What Is British Columbia’s Upcoming “Family Connections Hubs” System?
The Current Issues for Children with Disabilities in B.C.
Approximately 30,000 children with disabilities across British Columbia are accessing aids. However, this number does not reflect the flaws of the current system and who is being left out. Currently, families of children with disabilities need a diagnosis to access funding.
Getting a diagnosis can take a few years, leaving families waiting while they should be getting help. Waiting years can be brutal for a child’s development, considering how many milestones they could be missing in the process. Even when a diagnosis is given, this does not guarantee that the services offered are accessible in all areas.
In short, the current system does not adequately provide for the needs of children with disabilities and their families.
Mitzi Dean, the Minister of British Columbia’s Ministry of Childhood and Family and Development, is aware of such issues. Since 2019, she and the Ministry of Childhood and Family Development have worked towards what is now known as British Columbia’s upcoming “family connections hub” model.
Under the proposed family connections hub system, families of children with disabilities will have access to various supports in their local communities, with no diagnosis required. The implementation of this new system will be able to accommodate 8,300 more children and their families.
What are Family Connection Hubs?
British Columbia will have its upcoming family connection hubs program province-wide by 2025. These hubs are meant to support children with special needs (up to age 19) and their families. These hubs are places people can access locally throughout the province, with the first set to open by winter 2022 or 2023 for individuals in the Northwest and Central Okanagan Regions.
What Services are Offered?
Through family connection hubs, families can access a variety of services offered by professional therapists and consultants. They provide developmental, goal-focused, and disability services.
- Developmental services will help with referrals and services, as well as assessing children’s abilities and needs within the context of their family, school, and community. It will also provide education and guidance to families through multiple formats and by translators if needed.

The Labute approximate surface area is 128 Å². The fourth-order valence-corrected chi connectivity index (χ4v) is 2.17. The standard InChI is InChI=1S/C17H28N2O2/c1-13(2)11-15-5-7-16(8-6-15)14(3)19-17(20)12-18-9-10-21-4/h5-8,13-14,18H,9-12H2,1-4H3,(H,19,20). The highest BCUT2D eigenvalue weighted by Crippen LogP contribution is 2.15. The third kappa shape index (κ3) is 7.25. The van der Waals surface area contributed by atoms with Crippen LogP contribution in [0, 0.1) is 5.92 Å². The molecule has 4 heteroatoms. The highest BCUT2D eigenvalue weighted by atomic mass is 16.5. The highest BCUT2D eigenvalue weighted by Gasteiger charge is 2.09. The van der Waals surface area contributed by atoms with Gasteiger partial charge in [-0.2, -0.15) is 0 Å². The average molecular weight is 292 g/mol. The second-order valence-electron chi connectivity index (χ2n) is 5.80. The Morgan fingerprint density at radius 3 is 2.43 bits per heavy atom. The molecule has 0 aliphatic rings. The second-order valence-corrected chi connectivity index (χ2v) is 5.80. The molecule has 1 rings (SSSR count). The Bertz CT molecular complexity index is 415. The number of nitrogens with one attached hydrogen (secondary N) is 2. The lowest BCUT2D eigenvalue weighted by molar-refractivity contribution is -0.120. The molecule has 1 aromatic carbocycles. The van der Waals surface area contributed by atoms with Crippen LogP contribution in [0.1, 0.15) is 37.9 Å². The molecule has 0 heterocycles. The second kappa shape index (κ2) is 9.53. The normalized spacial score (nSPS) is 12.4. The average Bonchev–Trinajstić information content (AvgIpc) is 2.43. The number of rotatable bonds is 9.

- Goal-focused services will help families in identifying and removing barriers, help identify and explain certain behaviours, and make plans to meet their goals. This includes offering therapies such as occupational therapy, physiotherapy, and speech language therapy.
- Disability services will help families by providing necessary assistive equipment, respite and in-home supports, counselling, and transition planning for children who are reaching adulthood.
When Will Changes Happen?
Families can still access existing programs until 2025, so those programs will not be replaced quickly. Existing programs will close in the future but are still open for intake until the transition happens. For example, The Autism Funding Program will remain open for new intake until September 2024, but autism services will be transitioning to the family connections hub program by 2025.
Consultation will continue until spring 2022 to gather input on what families want through this transition. After consultation is completed, the ministry will move forward by increasing medical benefits that will cover full costs of necessary medical equipment like wheelchairs.
More than 40 family connections hubs are planned for the province, with the first few set to open in winter 2022 or 2023. The first family connections hubs will open in the Northwest and Central Okanagan regions, with three locations for the latter and one location for the former.
The period between fall 2024 and spring 2025 will be the full transition period across British Columbia.
Dean, Mitzi. “DEAN: Hub Model Will Provide Care for Thousands of B.C. Families Left without Support.” Abbotsford News, 3 Nov. 2021, https://www.abbynews.com/opinion/dean-hub-model-will-provide-care-for-thousands-of-b-c-families-left-without-support/. Accessed 12 January 2022.
Holliday, Ian. “B.C. Announces Transition to Community ‘hub’ Model for Supporting Children with Special Needs.” CTV News, 27 Oct. 2021, https://bc.ctvnews.ca/b-c-announces-transition-to-community-hub-model-for-supporting-children-with-special-needs-1.5641178. Accessed 8 January 2022.
Ministry of Child and Family Development. “Frequently Asked Questions – Family Connections Hubs.” Province of British Columbia, 21 Dec. 2021, https://www2.gov.bc.ca/gov/content/health/managing-your-health/child-behaviour-development/support-needs/family-connections-hubs/faq. Accessed 12 January 2022.
Ministry of Children and Family Development. “Improved System Coming for Children and Youth with Support Needs.” BC Gov News, 27 Oct. 2021, https://news.gov.bc.ca/releases/2021CFD0067-002047. Accessed 10 Jan. 2022.
Ministry of Child and Family Development. “What to Expect During the Change to Family Connections Hubs.” Province of British Columbia, 1 Dec. 2021, https://www2.gov.bc.ca/gov/content/health/managing-your-health/child-behaviour-development/support-needs/what-to-expect. Accessed 8 Jan. 2022.
Sheppard, Brock. “MCFD’s Autism Funding Changes and Family Hubs: What You Need to Know and What You Can Do — Blog.” AutismBC, 6 Nov. 2021, https://www.autismbc.ca/blog/mcfd-changes/. Accessed 8 January 2022.